Get 20M+ Full-Text Papers For Less Than $1.50/day. Start a 14-Day Trial for You or Your Team.

Learn More →

The “good workplace”

The “good workplace” The purpose of this paper is to take a serious look at the relationship between joint consultation systems at the workplace and employee satisfaction, while at the same time accounting for the (possible) interactions with similar union and management-led high commitment strategies.Design/methodology/approachUsing new, rich data on a representative sample of British workers, the authors identify workplace institutions that are positively associated with employee perceptions of work and relations with management, what in combination the authors call a measure of the “good workplace.” In particular, the authors focus on non-union employee representation at the workplace, in the form of joint consultative committees (JCCs), and the potential moderating effects of union representation and high-involvement human resource (HIHR) practices.FindingsThe authors’ findings suggest a re-evaluation of the role that JCCs play in the subjective well-being of workers even after controlling for unions and progressive HR policies. There is no evidence in the authors’ estimates of negative interaction effects (i.e. that unions or HIHR negatively influence the functioning of JCCs with respect to employee satisfaction) or substitution (i.e. that unions or HIHR are substitutes for JCCs when it comes to improving self-reported worker well-being). If anything, there is a significant and positive three-way moderating effect when JCCs are interacted with union representation and high-involvement management.Originality/valueThis is the first time – to the authors’ knowledge – that comprehensive measures of subjective employee well-being are being estimated with respect to the presence of a JCC at the workplace, while controlling for workplace institutions (e.g. union representation and human resource policies) that are themselves designed to involve and communicate with workers. http://www.deepdyve.com/assets/images/DeepDyve-Logo-lg.png Journal of Participation and Employee Ownership Emerald Publishing

Loading next page...
 
/lp/emerald-publishing/the-good-workplace-TWyfCyMqL9
Publisher
Emerald Publishing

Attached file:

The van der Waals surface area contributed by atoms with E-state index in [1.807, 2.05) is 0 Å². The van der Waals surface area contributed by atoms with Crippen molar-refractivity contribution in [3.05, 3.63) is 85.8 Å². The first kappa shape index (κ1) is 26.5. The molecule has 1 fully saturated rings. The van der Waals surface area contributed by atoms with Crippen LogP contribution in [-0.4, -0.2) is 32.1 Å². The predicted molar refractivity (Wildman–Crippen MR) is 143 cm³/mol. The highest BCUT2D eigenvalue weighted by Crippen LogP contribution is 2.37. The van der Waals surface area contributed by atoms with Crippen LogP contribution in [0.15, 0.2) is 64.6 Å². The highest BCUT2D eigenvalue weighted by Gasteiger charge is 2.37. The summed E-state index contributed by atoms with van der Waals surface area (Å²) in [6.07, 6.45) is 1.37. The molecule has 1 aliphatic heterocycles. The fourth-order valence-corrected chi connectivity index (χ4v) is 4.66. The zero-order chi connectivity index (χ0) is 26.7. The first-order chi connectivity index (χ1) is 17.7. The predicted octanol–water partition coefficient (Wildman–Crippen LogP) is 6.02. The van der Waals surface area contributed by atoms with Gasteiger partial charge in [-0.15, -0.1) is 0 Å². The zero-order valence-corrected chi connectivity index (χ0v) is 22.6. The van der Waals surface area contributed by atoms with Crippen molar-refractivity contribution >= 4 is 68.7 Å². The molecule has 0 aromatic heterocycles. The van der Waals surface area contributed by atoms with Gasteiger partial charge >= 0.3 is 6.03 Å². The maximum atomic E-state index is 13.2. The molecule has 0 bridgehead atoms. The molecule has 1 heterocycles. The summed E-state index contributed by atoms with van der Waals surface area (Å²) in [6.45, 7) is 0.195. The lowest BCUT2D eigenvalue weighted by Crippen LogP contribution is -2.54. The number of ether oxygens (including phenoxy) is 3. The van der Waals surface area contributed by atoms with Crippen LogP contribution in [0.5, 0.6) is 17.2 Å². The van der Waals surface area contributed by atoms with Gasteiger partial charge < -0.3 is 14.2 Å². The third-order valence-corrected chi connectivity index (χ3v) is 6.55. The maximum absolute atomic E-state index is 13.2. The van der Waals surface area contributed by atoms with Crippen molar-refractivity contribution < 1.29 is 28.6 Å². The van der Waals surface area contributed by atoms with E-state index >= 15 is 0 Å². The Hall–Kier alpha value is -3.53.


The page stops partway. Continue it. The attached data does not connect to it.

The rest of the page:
Copyright
© Emerald Publishing Limited
ISSN
2514-7641
DOI
10.1108/jpeo-09-2018-0024
Publisher site
See Article on Publisher Site

Abstract

The purpose of this paper is to take a serious look at the relationship between joint consultation systems at the workplace and employee satisfaction, while at the same time accounting for the (possible) interactions with similar union and management-led high commitment strategies.Design/methodology/approachUsing new, rich data on a representative sample of British workers, the authors identify workplace institutions that are positively associated with employee perceptions of work and relations with management, what in combination the authors call a measure of the “good workplace.” In particular, the authors focus on non-union employee representation at the workplace, in the form of joint consultative committees (JCCs), and the potential moderating effects of union representation and high-involvement human resource (HIHR) practices.FindingsThe authors’ findings suggest a re-evaluation of the role that JCCs play in the subjective well-being of workers even after controlling for unions and progressive HR policies. There is no evidence in the authors’ estimates of negative interaction effects (i.e. that unions or HIHR negatively influence the functioning of JCCs with respect to employee satisfaction) or substitution (i.e. that unions or HIHR are substitutes for JCCs when it comes to improving self-reported worker well-being). If anything, there is a significant and positive three-way moderating effect when JCCs are interacted with union representation and high-involvement management.Originality/valueThis is the first time – to the authors’ knowledge – that comprehensive measures of subjective employee well-being are being estimated with respect to the presence of a JCC at the workplace, while controlling for workplace institutions (e.g. union representation and human resource policies) that are themselves designed to involve and communicate with workers.

Journal

Journal of Participation and Employee OwnershipEmerald Publishing

Published: Jun 20, 2019

Keywords: Working conditions; Employee satisfaction; Worker representation; HRM; Joint consultation; Managerial ratings; J53; J58; J83

References